Kaiser Permanente’s Julie Richards, PhD, MPH, seeks to enable better conversation between clinicians and patients about firearms.
Julie Richards, PhD, MPH, research associate at Kaiser Permanente Washington Health Research Institute, is the lead author of the first published paper funded by Kaiser Permanente Office of Community Health as part of its Firearm Injury Prevention Program. The study found that patients would answer a question about their firearm access on a standard Kaiser Permanente mental health questionnaire used in Washington.
The people who have the most to gain from my research — people at risk of suicide, their family and friends, and the clinicians and teams who care for them.
My mom died by firearm suicide in 2010. That experience caused a lot of pain for me and my family, but also motivated my inquiry into the ways health care systems can improve how we identify, engage, and care for people at risk of suicide. I believe our personal experiences can impact the types of research questions we ask, how we answer them, and how we convey the meaning of the findings to our audiences.
I also want to mention that sharing personal experiences with suicide traditionally has not been common in my field. Mental health, and suicide especially, can be really difficult to talk about.
Collaboration and respect for lived experiences are highly valued by my colleagues, especially my amazing collaborators on this firearm suicide prevention project. I also get to partner with clinical and operational leaders who every day are doing the work to make sure our health care organization has capacity to provide timely, high-quality mental health care to the patients we serve, which includes my family (we get our health care from Kaiser Permanente, too). Kaiser Permanente Office of Community Health funded this work, and leaders of our Firearm Injury Prevention Task Force care about this research and using it to improve health care.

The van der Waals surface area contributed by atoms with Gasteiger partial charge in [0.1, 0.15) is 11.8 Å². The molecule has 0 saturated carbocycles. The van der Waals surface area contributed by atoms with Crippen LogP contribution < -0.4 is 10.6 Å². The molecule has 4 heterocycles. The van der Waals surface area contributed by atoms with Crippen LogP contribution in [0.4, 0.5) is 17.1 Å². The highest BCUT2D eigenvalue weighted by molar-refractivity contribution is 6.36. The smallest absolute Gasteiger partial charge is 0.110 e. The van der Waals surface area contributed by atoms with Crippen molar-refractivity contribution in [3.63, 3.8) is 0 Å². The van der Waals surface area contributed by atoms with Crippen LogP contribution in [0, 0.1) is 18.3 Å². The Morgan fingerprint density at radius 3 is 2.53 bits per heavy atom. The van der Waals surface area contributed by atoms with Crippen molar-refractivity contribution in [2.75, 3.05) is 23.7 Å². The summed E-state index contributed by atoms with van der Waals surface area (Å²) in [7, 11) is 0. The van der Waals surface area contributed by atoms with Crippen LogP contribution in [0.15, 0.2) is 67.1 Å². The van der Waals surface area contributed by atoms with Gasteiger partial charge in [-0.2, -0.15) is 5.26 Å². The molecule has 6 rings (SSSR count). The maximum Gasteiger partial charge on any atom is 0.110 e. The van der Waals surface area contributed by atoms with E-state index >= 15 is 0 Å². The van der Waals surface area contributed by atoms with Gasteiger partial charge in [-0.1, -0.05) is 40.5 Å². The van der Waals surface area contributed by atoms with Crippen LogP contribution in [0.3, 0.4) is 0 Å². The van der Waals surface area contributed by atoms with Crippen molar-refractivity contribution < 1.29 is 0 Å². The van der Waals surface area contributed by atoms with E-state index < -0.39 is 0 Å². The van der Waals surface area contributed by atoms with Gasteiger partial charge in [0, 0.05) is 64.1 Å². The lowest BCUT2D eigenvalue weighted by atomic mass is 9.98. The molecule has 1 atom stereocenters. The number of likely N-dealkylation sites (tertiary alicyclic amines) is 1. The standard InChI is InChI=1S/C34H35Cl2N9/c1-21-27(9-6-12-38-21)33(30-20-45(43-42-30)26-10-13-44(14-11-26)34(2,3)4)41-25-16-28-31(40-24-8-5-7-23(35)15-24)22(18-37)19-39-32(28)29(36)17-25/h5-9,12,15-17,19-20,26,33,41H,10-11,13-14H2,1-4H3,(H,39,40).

We're looking more closely at reasons some patients do not answer the firearm-access question. We're also looking at data on individuals who died by firearm suicide to see whether and how they answered the firearm-access question in the year before death. We hope our results are useful for other health care organizations for implementing standardized questions about firearm access to support suicide prevention.
We also want to improve the patient-centeredness of routine questions about firearm access, building from our prior research that focused on how patients experienced a standard question about firearm access. So we talked to patients and clinicians about how we can do that, and potentially use tools like Lock2Live to help people experiencing suicidal thoughts make decisions about limiting their access to firearms.
I consider my job to be fun and an amazing privilege, because I get to do research focused on caring, compassion, listening, and learning. I also need to step away sometimes. For me this means taking in the beauty of our natural environment — getting into the woods, going for a swim or a paddle. It also might mean trying to convince my 11-year-old daughter to watch a light-hearted animated movie with me (which is getting harder). And sometimes I just need to play music by myself in my car and sing along (really loudly and badly).